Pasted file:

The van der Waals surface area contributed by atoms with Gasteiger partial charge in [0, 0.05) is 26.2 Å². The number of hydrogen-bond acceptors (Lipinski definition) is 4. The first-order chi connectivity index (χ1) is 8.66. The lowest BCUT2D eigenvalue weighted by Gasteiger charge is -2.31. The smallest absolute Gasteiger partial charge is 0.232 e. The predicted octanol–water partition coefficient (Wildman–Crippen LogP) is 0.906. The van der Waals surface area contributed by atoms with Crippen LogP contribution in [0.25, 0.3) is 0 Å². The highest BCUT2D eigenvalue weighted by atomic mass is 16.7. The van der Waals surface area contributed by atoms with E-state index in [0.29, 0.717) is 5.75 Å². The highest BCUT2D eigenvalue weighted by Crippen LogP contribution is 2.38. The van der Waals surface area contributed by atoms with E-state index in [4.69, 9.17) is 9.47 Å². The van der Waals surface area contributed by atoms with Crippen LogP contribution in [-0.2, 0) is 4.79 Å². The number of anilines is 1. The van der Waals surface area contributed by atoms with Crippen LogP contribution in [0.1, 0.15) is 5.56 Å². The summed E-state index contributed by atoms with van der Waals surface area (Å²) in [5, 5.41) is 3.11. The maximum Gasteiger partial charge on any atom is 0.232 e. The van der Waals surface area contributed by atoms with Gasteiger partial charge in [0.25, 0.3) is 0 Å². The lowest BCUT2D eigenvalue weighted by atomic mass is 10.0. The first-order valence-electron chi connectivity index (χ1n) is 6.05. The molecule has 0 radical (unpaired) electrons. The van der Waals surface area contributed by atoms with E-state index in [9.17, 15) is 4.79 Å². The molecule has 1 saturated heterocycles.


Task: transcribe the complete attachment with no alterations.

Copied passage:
The van der Waals surface area contributed by atoms with Gasteiger partial charge in [0, 0.05) is 26.2 Å². The number of hydrogen-bond acceptors (Lipinski definition) is 4. The first-order chi connectivity index (χ1) is 8.66. The lowest BCUT2D eigenvalue weighted by Gasteiger charge is -2.31. The smallest absolute Gasteiger partial charge is 0.232 e. The predicted octanol–water partition coefficient (Wildman–Crippen LogP) is 0.906. The van der Waals surface area contributed by atoms with Crippen LogP contribution in [0.25, 0.3) is 0 Å². The highest BCUT2D eigenvalue weighted by atomic mass is 16.7. The van der Waals surface area contributed by atoms with E-state index in [0.29, 0.717) is 5.75 Å². The highest BCUT2D eigenvalue weighted by Crippen LogP contribution is 2.38. The van der Waals surface area contributed by atoms with E-state index in [4.69, 9.17) is 9.47 Å². The van der Waals surface area contributed by atoms with Crippen LogP contribution in [-0.2, 0) is 4.79 Å². The number of anilines is 1. The van der Waals surface area contributed by atoms with Crippen LogP contribution in [0.1, 0.15) is 5.56 Å². The summed E-state index contributed by atoms with van der Waals surface area (Å²) in [5, 5.41) is 3.11. The maximum Gasteiger partial charge on any atom is 0.232 e. The van der Waals surface area contributed by atoms with Gasteiger partial charge in [0.25, 0.3) is 0 Å². The lowest BCUT2D eigenvalue weighted by atomic mass is 10.0. The first-order valence-electron chi connectivity index (χ1n) is 6.05. The molecule has 0 radical (unpaired) electrons. The van der Waals surface area contributed by atoms with E-state index in [9.17, 15) is 4.79 Å². The molecule has 1 saturated heterocycles.